By Mary Alice Murphy

At the John Kavchar memorial, people spoke of their love and respect for him, as well as remembering his jokester self.

Frank Merritt served as the moderator for the speakers, after the about 100 people who attended had their fill of food and drink.

"This will give us a chance to share our stories about John," Merritt said. "I've heard a lot of stories already being shared one-on-one during the meal. We have people here from out-of-state and out-of country."


He thanked all those who brought food and flowers, Kyle Johnson for the public address system, and Kavchar's fiancé Teresa Beall's handling of logistics for the past 10 days.

Merritt said about a month ago, he had heard a quotation from Albert Einsten, which he felt fit John Kavchar. "In your life, strive not to be a success, rather strive to be a value."

"I think the person whose life we are celebrating found not only success, but a value," Merritt continued. "It takes great skills to be worthy of a good friend. This turnout is a testament that he had the qualities to be a value."

He said, because he had known Kavchar for only 10 months, "to me he was still an incomplete puzzle. I ask you to share a story or remembrance about John, selfishly for myself to fill in the pieces of the puzzle."

Jean Stelzer, lookout at Black Mountain, said she started as a lookout the same year as Kavchar, in 2000. "I live in T or C, so most of our communication was by phone calls and emails. Last year, we started an email conversation, which we called Netflix©, because we both love movies and books. We wrote 40 pages of emails last summer. I was questioning whether I should be doing more with my life."

John's reply to Jean was jokingly urging her to solve all the biggest problems in the world like world hunger, goals that would be near impossible for a single person to do. He was urging Jean just to be who she was, a woman sitting in a fire lookout contemplating life and doing the best she could.

"Honoring John's life should be by your enjoying life," Stelzer said. "I now pay more attention to people in a grocery line, as he did, just to make those moments of life a bit better for that person."

Anna Tosso, Miquette Magnusson's cousin, spoke next. "Miquette was the wife to whom John was married until she passed away in 2002. Like all of you, I felt like John was my best friend, too. I read Phil Connors' great tribute to John. It was so lovely. My daughter is right now on the Pacific Crest Trail. She was very excited to hear about the suggestion to contribute to the Continental Divide Trail in lieu of flowers at John's memorial since she has been the recipient of many kind gestures from 'trail angels' on the Pacific Crest trail, such as iced water in the desert, treats left for her and other hikers along the trail. Our son is also traveling. My uncle Ray, who was also a huge John fan, sent me this essay, which I will read." She read: "What is dying?"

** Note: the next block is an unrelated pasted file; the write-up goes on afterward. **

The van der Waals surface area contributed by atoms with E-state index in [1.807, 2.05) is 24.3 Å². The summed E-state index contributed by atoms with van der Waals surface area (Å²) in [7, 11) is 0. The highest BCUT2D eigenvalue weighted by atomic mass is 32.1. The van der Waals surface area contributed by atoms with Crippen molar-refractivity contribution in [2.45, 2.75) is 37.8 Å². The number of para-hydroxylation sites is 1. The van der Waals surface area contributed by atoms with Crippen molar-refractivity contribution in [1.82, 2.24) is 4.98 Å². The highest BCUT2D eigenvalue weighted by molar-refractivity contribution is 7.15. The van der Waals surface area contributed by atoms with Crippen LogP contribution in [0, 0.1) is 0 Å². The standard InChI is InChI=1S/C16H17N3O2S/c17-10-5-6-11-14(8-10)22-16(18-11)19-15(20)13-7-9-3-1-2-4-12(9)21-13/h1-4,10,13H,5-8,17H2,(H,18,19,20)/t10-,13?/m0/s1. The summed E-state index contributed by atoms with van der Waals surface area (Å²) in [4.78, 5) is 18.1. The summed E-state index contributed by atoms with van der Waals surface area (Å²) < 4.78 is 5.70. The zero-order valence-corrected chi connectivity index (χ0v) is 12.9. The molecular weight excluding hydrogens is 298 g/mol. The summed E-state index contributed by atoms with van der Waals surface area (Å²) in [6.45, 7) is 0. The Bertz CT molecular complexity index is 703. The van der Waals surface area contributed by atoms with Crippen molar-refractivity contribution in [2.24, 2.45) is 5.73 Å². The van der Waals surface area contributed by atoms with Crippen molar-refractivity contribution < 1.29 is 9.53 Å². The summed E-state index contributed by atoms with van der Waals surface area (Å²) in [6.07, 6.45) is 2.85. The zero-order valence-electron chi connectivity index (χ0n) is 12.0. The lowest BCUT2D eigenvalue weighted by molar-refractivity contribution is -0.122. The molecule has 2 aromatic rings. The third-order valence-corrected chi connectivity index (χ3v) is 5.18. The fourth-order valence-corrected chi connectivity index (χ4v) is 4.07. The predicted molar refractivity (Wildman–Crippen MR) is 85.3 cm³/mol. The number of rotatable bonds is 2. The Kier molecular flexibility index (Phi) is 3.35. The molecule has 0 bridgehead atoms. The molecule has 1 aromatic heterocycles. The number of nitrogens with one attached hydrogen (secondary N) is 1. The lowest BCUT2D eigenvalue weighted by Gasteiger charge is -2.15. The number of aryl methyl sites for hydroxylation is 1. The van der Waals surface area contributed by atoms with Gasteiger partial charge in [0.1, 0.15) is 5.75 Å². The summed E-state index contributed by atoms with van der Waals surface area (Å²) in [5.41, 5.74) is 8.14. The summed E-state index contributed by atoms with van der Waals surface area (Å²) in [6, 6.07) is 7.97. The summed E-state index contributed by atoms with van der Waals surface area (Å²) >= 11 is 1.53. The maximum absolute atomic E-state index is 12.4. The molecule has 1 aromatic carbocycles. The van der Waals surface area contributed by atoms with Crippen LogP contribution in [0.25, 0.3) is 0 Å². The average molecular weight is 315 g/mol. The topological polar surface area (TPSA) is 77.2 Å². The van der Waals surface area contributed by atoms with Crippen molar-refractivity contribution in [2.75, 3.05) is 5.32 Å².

Phillip Connors said he is also a lookout in the Gila, since 2002. "I first encountered John over the radio. He said he planned to hike up Hillsboro and come see me. He came the weekend I wasn't there. Next time I talked to him, he, making a joke at my expense, said: 'Phil, it was great to meet you.' He was also good at making jokes of himself."

"He had impeccable manners," Connors continued. "He didn't like for anyone to start up the tower, without asking first. He would come out on the catwalk and say to the interloper: 'I'm in the middle of a bunch of paperwork. I'll be with you in about 15 to 20 minutes.' He would go back inside the tower and laugh uproariously, and three minutes later he would invite the person or group to come up to the tower.

"I would let him know when through hikers on the Continental Divide Trail were coming his way," Connors said. "He would make elaborate nachos for them. We were unexpected trail angels for the hikers. I would give them tequila and he nachos, for a true New Mexico experience.

"The fastest I've ever been, other than in an airplane, was in that thing over there," he pointed to Kavchar's GT 40 racecar. "Going 135 miles per hour on that straightaway beyond San Lorenzo made you feel alive.

"I thought it was telling, in a sad and beautiful way, that on the last day of John's life, the family of Bart Mortenson, who had been a Signal Peak lookout, came to the tower to have a memorial for Bart. They held the memorial below the tower and spread Bart's ashes and sang hymns together. John conversed with them after the memorial.